Here Comes Some Personal Sh*t- Friday March 4th

After some careful research and note taking, I have reached the disturbing conclusion that my post-tragedy menstrual cycle is 45 days long. As far as I can tell that’s the same length of the Blue Whale’s menstrual cycle. Maybe my body is trying to mimic the body of a giant mammal in order to ensure a longer gestational period. Maybe my next baby will be in there for 18 months, like I assume a Blue Whale makes a baby.


But it’s disappointing news, because I can’t get pregnant IMMEDIATELY, which is now what I want. I mean now as in this moment that I’m writing this. Later today I might feel hugely relieved that I’ve only got a shot at getting pregnant every six weeks. My moodiness knows no boundaries.


And so we wait. I feel like we’ve been waiting forever. Or that all we do it wait. Sometimes I’ll be lying on the couch, feeling like I’m waiting, but really I’m just watching TV.


The changes that I thought were temporary are becoming permanent. I’m just not the same person anymore. Some one pointed out to me today that I never dance anymore. I’m not thoughtful- I never remember anyone’s birthday. I’m not funny or hopeful. I’m jealous of other girls, of other families. That jealousy makes me hate myself- it’s like a terrible ugly mole right in the middle of my face that cannot be removed even by the best doctors. Nothing is pure anymore, everything is tainted with sadness or at least wistfulness. That’s an awful legacy for my son, but I don’t know how to change it.


My mom said that you can’t take the risk out of living. But how to you get back to the place where the risk didn’t paralyze you with fear?

I’m Real Fashiony- Tuesday March 2nd

Almost of of the clothes in my current rotation double as pajamas. This was not intentional, but it is convenient. Actually it’s inconvenient when I notice that I can see my bra and belly button through the threadbare tee-shirt that I bought at Whole Foods, but other than that it’s fine. Well not fine, I mean I realize it’s sort of anti-social behavior to wear your pajamas to work or your work clothes to bed. I also occasionally wear these clothes to the gym. So really my clothes triple as business attire (pair your sleazy misshapen shirt with a blazer!) pajamas (go straight from the office to bed!) and work-out clothes (roll out of bed, step into a sports bra, grab a five hour energy drink and off you go!). In way I am a leader both as an environmentalist and a human rights activist. Obviously because I’m buying less clothes, I’m saving spandex/cotton blend trees all over the planet, and I require the use of less sweat shops by employing my clothes creatively.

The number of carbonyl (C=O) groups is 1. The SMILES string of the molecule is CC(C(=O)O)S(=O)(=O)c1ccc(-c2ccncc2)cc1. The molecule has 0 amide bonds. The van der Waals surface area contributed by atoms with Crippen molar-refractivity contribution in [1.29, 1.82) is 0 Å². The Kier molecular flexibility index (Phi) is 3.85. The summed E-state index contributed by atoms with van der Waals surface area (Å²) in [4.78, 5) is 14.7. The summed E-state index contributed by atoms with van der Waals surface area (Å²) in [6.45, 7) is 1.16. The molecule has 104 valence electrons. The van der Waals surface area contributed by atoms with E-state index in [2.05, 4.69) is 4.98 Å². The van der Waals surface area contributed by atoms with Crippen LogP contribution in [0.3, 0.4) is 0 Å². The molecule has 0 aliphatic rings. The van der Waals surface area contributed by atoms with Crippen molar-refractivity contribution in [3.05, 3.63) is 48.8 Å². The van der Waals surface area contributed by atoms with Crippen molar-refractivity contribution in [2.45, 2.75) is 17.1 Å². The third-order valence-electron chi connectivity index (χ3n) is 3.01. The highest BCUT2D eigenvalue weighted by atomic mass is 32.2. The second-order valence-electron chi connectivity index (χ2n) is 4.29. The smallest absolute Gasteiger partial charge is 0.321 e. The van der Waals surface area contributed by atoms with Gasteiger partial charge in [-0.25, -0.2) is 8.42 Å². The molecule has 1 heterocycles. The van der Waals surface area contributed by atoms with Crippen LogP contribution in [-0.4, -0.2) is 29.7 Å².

I don’t mean to brag, but not a lot of people would have the guts to take the fashion risks I take. I’d like to see Lady Gaga roll on stage wearing her husband’s 18 year old Bruce Springsteen concert tee under a tweed blazer. Or a stained and heavily pilled sweater over a tank top she bought in the pajama section at the Gap. It’s not a lifestyle for the faint of heart.


On a related subject- I am now so thin I think my dog barked at me the other day because she didn’t recognize me. Although she may have been barking because she wanted me to play fetch with her, or give her the rest of my sandwich, or let her stand on the balcony, or walk her, or give her water, or pet her. She’s hard to read sometimes.